Saturday, November 05, 2005

Review - The Beat That My Heart Skipped (De battre mon coeur s'est arrêté)

For years Hollywood producers have been greedily snapping up the rights to foreign films in order to remake them as their own, but The Beat That My Heart Skipped marks one of the very few occasions when a film moves in the opposite direction. The subject under revision here is James Toback’s 1978 debut film Fingers; an edgy, volatile picture which starred Harvey Keitel as a low-level enforcer who is torn between the violent acts his father asks him to perform and the opportunity to use the musical gifts he inherited from his mother in order to make it as a concert pianist.

The Beat That My Heart Skipped sticks pretty closely to this original template, but still manages to be a very different proposition to Fingers. Toback’s film is not a great picture by any means. It is an overwrought and wildly schizophrenic affair which bundles its way through a wayward and occasionally incoherent narrative. The sheer strangeness of the film keeps it fairly compelling, and the young Harvey Keitel provides a typically fiery and intense central performance, but perhaps the fact that the film has been so little-seen since its release has caused it to be claimed as some sort of lost classic when it is nothing of the sort.

Director Jacques Audiard takes a more clear-eyed and controlled approach to the story, smoothing out the rough edges of Fingers and losing much of the craziness inherent in Toback’s original. Instead Audiard tells the story in a more understated and elliptical style, creating an engrossing character study which is tender, passionate and smart.

Tom Seyr (Romain Duris) is a young man who works for his shady property-owning father (the excellent Niels Arestrup), but his duties are generally confined to scaring tenants out of various buildings his father wants to buy at a knockdown price and collecting errant debts by any means necessary. Despite his wired and brooding demeanour Tom actually has a far more sensitive side underneath, and he wants more from life than his father appears set to offer him. Then a chance encounter opens up the possibility of a new future for Tom, as he bumps into the man who managed his late mother during her days as a concert pianist. Mr Fox (Sandy Whitelaw) asks Tom if he still plays and offers him the chance to audition for a place in his prestigious music academy, but Tom’s other commitments threaten to destroy his dreams.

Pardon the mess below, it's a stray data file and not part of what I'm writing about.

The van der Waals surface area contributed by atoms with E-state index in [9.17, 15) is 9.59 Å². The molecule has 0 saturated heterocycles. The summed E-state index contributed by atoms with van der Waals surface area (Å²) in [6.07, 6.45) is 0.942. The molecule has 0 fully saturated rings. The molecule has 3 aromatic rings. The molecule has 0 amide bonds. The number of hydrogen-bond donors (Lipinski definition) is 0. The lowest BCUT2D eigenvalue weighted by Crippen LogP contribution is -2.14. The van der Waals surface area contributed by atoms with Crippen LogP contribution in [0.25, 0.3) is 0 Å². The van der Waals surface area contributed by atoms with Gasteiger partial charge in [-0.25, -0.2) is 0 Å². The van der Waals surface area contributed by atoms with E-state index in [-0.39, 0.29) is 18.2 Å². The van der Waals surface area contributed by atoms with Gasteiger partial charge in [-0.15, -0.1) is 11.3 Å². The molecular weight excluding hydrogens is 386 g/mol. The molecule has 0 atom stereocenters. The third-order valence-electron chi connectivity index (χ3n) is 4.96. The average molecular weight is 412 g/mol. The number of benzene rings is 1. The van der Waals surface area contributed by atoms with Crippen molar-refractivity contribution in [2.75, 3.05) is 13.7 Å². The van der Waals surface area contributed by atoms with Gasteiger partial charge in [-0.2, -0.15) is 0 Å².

If the best thing about Fingers was Harvey Keitel’s powerful performance, then the main ingredient for the success of The Beat That My Heart Skipped is an indelible turn by Romain Duris as Tom. Duris’ performance is far more tightly controlled than Keitel’s exuberant turn but is equally effective, and it makes Tom a hugely engaging and compelling anti-hero. Duris internalises all of Tom’s anguish and portrays him as a character so tightly-wound he could explode at any moment. The actor often drums the table with his fingers and jiggles his leg while seated as he tries to channel the abundance of anger and nervous energy which is coursing through his body. The opportunity to produce music provides a means of release for Tom; he violently jabs at the keys and lets out a primal howl of despair whenever he hits the wrong note.

Duris never hits a wrong note in this film, giving a display of rage and sensitivity which reminded this viewer not only of the passion the young Keitel brought to his roles but also of early De Niro, particularly his Johnny Boy from Scorsese’s Mean Streets. The fact that Duris’ incendiary display doesn’t look out of place when spoken of in the same breath as these extraordinary performances is testament to its quality.

The Beat That My Heart Skipped is around 17 minutes longer than Fingers and by opening the story out and giving it room to breath Audiard and co-screenwriter Tonino Benacquista have developed a much more involving tale with fully-realised characters and a coherent, believable narrative. By cutting out many of the first film’s more ludicrous and unnecessary subplots Audiard can give more time to Tom’s growing involvement in music and his touching relationship with his tutor Miao Lin (Linh Dan Pham) a Chinese woman living in Paris who offers to help Tom prepare for his audition. Miao Lin doesn’t speak any French, and has only a few words of English, but as in his previous feature Read My Lips Audiard shows how a mutual respect and affection (if not, on this occasion, love) can overcome any language barrier.

Audiard keeps his hand-held camera tight on the action creating an intense and claustrophobic atmosphere and in conjunction with cinematographer Stéphane Fontaine his restless eye occasionally settles on some beautiful images. He is fast becoming one of the most interesting filmmakers in French cinema and The Beat That My Hearts Skipped marks another significant development for him, providing a much more complete and satisfying film than Read My Lips.

Audiard takes the film off in a different direction for the finale. It’s a brave move, as Toback’s closing shot of Keitel’s haunted visage is arguably the film’s finest moment, but here the decision to end on a more ambiguous (even hopeful) note is a smart one. We leave Tom bloody but unbowed and in the process of reinventing his life. Despite so many of his dreams being shattered his future finally looks bright for the first time in his tumultuous life. The Beat That My Heart Skipped is a film which gives us hope that a person can change his life, and as a study of a man torn between the two sides of his character - between art and brutality - it never skips a beat.